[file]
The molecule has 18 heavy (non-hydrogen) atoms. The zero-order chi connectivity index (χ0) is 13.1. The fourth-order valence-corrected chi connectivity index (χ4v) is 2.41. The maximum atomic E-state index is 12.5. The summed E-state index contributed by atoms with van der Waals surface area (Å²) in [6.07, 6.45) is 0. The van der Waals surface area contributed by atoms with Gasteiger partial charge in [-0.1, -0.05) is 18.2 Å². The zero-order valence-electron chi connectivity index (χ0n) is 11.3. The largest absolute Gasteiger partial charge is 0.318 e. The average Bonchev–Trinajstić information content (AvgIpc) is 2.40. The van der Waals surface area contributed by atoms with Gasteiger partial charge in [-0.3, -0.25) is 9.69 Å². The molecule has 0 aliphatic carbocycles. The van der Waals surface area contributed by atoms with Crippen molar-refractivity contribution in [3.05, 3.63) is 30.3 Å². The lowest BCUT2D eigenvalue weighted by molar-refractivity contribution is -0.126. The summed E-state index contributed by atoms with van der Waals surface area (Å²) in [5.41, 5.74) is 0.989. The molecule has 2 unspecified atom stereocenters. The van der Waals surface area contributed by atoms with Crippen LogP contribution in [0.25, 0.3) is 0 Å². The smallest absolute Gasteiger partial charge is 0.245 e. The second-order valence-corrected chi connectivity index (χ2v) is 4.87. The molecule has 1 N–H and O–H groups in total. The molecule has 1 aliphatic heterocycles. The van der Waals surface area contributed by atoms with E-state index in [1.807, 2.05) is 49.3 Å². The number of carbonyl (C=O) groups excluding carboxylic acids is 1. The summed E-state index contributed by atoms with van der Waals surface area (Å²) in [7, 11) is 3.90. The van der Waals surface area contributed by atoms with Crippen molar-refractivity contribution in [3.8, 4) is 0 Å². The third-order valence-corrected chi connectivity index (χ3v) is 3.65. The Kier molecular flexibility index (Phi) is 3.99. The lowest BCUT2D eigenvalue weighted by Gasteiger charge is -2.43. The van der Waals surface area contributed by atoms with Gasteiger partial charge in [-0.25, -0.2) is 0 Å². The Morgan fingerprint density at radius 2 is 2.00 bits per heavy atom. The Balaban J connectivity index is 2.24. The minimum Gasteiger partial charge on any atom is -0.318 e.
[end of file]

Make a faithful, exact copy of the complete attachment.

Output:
The molecule has 18 heavy (non-hydrogen) atoms. The zero-order chi connectivity index (χ0) is 13.1. The fourth-order valence-corrected chi connectivity index (χ4v) is 2.41. The maximum atomic E-state index is 12.5. The summed E-state index contributed by atoms with van der Waals surface area (Å²) in [6.07, 6.45) is 0. The van der Waals surface area contributed by atoms with Gasteiger partial charge in [-0.1, -0.05) is 18.2 Å². The zero-order valence-electron chi connectivity index (χ0n) is 11.3. The largest absolute Gasteiger partial charge is 0.318 e. The average Bonchev–Trinajstić information content (AvgIpc) is 2.40. The van der Waals surface area contributed by atoms with Gasteiger partial charge in [-0.3, -0.25) is 9.69 Å². The molecule has 0 aliphatic carbocycles. The van der Waals surface area contributed by atoms with Crippen molar-refractivity contribution in [3.05, 3.63) is 30.3 Å². The lowest BCUT2D eigenvalue weighted by molar-refractivity contribution is -0.126. The summed E-state index contributed by atoms with van der Waals surface area (Å²) in [5.41, 5.74) is 0.989. The molecule has 2 unspecified atom stereocenters. The van der Waals surface area contributed by atoms with Crippen LogP contribution in [0.25, 0.3) is 0 Å². The smallest absolute Gasteiger partial charge is 0.245 e. The second-order valence-corrected chi connectivity index (χ2v) is 4.87. The molecule has 1 N–H and O–H groups in total. The molecule has 1 aliphatic heterocycles. The van der Waals surface area contributed by atoms with E-state index in [1.807, 2.05) is 49.3 Å². The number of carbonyl (C=O) groups excluding carboxylic acids is 1. The summed E-state index contributed by atoms with van der Waals surface area (Å²) in [7, 11) is 3.90. The van der Waals surface area contributed by atoms with Crippen molar-refractivity contribution in [3.8, 4) is 0 Å². The third-order valence-corrected chi connectivity index (χ3v) is 3.65. The Kier molecular flexibility index (Phi) is 3.99. The lowest BCUT2D eigenvalue weighted by Gasteiger charge is -2.43. The van der Waals surface area contributed by atoms with Gasteiger partial charge in [-0.25, -0.2) is 0 Å². The Morgan fingerprint density at radius 2 is 2.00 bits per heavy atom. The Balaban J connectivity index is 2.24. The minimum Gasteiger partial charge on any atom is -0.318 e.